We would love to continue the session until we have managed to treat all your veins, but if your veins are extensive, this is simply not possible, as the safe dose would likely be exceeded. Further sessions of foam sclerotherapy (or microsclerotherapy) may be needed to treat any veins remaining after the first session.

All of our microsclerotherapy sessions conform to the strict guidelines of maximum doses allowable of the sclerosant.

We advise you to point out which veins are bothering you the most. If possible, our specialists will start treating those first, in case the safety limit is reached before managing to treat all of the veins.

The number of sessions that you will require is dependent on two main factors:

  • How many veins you have to start with
  • How well your veins respond to treatment (some veins may need treating again).

On initial assessment, we will try to advise how many sessions you are likely to require, based on our past patients’ experiences. Prior to booking an appointment, we are happy to send photos of your veins on to a consultant to review, to see if they can advise how many sessions you may need.

Post-Procedure

The nurse will help you put on a compression stocking (two if you have had both legs treated) to be worn for 7 days following treatment. The nurse will explain how to wear and bathe in these and will also provide you with aftercare advice, including any post-treatment symptoms to be aware of.

You are encouraged to go on at least a 10-minute walk prior to returning home.

Foam Sclerotherapy Aftercare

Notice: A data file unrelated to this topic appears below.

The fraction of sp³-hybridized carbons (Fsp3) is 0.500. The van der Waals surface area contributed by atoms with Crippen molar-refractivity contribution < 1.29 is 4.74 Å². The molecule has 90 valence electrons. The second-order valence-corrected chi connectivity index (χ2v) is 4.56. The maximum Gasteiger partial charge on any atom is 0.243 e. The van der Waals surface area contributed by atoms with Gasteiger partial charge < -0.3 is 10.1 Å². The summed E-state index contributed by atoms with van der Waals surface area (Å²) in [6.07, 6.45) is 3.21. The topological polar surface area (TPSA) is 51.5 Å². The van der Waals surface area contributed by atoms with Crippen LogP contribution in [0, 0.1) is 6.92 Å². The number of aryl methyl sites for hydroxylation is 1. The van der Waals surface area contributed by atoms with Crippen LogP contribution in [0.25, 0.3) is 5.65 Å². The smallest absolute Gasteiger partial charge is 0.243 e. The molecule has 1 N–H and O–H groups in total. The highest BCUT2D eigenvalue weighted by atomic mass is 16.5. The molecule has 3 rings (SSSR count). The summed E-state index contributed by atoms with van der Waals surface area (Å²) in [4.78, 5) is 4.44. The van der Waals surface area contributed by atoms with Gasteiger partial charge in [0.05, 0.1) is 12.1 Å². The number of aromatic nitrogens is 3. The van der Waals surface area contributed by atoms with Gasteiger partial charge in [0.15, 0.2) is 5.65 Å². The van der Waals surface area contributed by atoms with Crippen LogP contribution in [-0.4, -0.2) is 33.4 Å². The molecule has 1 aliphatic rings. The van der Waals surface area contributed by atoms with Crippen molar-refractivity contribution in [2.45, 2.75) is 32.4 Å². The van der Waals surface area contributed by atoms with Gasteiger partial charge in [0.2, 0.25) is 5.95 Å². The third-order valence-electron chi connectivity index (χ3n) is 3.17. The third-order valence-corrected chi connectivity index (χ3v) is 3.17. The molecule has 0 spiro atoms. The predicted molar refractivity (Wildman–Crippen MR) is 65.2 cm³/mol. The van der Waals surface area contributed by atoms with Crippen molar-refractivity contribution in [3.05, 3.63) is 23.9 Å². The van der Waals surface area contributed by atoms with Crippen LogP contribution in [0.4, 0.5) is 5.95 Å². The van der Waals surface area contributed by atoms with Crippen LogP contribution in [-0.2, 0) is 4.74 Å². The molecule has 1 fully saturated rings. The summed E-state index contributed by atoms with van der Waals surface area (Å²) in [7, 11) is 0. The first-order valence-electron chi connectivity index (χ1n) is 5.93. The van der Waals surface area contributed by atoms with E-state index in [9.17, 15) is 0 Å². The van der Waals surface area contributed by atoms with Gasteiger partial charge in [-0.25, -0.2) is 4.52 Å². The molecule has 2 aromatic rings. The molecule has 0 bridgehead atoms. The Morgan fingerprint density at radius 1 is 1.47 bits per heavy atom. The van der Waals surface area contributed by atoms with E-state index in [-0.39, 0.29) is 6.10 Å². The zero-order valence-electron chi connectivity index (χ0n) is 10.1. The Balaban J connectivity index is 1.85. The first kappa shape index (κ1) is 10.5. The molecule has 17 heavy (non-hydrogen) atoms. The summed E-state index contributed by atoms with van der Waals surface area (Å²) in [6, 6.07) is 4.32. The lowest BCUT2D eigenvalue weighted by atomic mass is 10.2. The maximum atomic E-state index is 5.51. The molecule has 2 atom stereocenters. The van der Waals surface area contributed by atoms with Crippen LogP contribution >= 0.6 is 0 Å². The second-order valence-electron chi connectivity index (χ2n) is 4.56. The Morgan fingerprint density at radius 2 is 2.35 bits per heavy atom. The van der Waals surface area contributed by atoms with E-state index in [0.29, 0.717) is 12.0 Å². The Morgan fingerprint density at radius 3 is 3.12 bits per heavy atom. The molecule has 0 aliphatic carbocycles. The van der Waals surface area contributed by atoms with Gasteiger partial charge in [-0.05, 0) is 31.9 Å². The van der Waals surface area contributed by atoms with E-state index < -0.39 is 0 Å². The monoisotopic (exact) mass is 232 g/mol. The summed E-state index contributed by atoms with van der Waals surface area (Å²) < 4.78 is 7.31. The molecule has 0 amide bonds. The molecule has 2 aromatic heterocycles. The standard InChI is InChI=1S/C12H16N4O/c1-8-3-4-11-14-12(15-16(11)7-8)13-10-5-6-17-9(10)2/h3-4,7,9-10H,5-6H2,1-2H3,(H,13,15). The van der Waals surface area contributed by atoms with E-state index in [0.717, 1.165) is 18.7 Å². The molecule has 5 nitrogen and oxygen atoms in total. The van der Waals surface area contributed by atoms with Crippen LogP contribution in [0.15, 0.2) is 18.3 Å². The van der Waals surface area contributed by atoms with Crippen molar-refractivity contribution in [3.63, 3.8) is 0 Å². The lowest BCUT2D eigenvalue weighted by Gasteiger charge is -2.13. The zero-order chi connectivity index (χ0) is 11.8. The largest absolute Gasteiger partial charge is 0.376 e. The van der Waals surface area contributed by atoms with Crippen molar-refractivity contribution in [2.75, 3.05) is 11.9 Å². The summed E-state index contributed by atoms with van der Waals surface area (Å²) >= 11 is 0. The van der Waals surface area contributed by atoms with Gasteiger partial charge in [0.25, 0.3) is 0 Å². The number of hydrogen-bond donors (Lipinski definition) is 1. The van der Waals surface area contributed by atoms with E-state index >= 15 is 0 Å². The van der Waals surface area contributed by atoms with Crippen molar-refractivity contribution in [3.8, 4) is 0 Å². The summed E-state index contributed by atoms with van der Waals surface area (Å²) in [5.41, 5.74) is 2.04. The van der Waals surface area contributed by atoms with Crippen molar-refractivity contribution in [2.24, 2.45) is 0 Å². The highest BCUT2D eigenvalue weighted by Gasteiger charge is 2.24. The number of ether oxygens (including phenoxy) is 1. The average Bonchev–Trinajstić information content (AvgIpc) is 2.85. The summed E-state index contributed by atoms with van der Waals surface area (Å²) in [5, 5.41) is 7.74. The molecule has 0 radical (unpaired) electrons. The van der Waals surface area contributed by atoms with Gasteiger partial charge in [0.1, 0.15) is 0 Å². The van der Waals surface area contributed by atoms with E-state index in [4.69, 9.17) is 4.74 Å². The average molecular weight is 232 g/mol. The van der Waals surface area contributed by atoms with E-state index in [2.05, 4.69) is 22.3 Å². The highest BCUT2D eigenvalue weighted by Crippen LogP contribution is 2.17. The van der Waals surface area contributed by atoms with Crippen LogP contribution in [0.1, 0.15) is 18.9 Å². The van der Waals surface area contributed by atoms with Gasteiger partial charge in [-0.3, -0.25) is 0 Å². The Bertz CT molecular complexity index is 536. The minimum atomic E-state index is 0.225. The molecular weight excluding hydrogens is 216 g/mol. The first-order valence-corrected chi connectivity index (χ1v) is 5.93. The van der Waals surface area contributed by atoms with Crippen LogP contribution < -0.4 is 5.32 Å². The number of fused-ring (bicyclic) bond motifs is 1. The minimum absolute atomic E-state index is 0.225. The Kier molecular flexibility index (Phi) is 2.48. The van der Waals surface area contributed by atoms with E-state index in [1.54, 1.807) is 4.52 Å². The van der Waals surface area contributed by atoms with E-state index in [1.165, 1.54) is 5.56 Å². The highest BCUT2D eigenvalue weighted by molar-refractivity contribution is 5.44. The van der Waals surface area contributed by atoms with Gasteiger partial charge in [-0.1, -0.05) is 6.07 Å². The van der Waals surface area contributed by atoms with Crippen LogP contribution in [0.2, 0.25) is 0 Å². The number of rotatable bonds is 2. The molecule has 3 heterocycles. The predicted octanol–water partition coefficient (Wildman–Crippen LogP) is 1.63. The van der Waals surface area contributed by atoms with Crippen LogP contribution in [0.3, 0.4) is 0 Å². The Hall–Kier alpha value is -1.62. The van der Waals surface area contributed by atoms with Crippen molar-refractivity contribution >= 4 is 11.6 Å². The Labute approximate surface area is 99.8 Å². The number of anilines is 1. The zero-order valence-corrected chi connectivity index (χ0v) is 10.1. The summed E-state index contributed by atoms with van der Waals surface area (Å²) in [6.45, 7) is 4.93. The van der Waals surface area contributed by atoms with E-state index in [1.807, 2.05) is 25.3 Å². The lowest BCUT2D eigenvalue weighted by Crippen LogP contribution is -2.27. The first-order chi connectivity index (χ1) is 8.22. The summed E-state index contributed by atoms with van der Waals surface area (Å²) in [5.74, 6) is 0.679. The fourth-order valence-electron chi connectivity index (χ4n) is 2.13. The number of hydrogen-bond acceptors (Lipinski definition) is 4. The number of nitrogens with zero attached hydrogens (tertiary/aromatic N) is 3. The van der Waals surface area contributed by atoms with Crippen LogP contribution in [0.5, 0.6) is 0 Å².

Following foam sclerotherapy treatment, you are to wear a class II compression stocking constantly for 7 days. This is unlikely to affect your movement, but we discourage you from going swimming in the stocking.

You can drive on the same day as foam sclerotherapy treatment.

We advise you to take a daily 20-minute daily walk, and we urge you to resume your normal activities.

We do, however, advise you listen to how your body feels and to not push it too far. Your body is doing a lot of the work for us in the weeks following treatment, absorbing the treated veins. If there is anything else that you should avoid for a period of time post-treatment, your consultant will advise you of this.

The sclerosant used can often cause some bruising of the skin, the extent of which depends on the size of the area treated and the number of veins in the area.

Foam Sclerotherapy Follow-Up

Following a primary sclerotherapy session, you may need to return to see us, but equally, you may not.

The need to return is usually self-assessed, based on how your leg looks and feels. If you are happy with the results, there is no need to pay for a follow-up appointment for us to agree and simply say, “Your legs look great, no further treatment needed.”

If, however, you would like reassurance, or indeed if you feel that you would benefit from further treatment, you can either book a reassessment follow-up or book directly in for further treatment. We advise you to wait at least 4 weeks between appointments, to ensure you get the most benefit from each treatment session.

There is no pressure to attend for a further treatment session straight away. You can wait up to 2 years before seeking another session without the need to attend for a new consultation and scan prior to treatment.

Foam Sclerotherapy vs. EVLA

If an underlying valve problem is found during your consultation, your treatment pathway is likely to involve the EVLA stages outlined within the Varicose Vein Treatment Pathway, rather than simply foam sclerotherapy.

Although some doctors treat large veins by foam sclerotherapy, the results are not as effective or as durable as EVLA. We want to ensure that your treatment has long-lasting results and sorts the root of the problem, and as such we do not recommend foam sclerotherapy as a primary treatment for the majority of patients. We do use foam sclerotherapy for any residual varicosities remaining at follow-up after EVLA. Some patients with recurrence of varicose veins after EVLA may just need some foam sclerotherapy.

Treatment Risks

With all medical treatments it’s important to weigh up the benefits versus the risks. With that in mind, we have provided you with a full outline of the known vein treatment risks.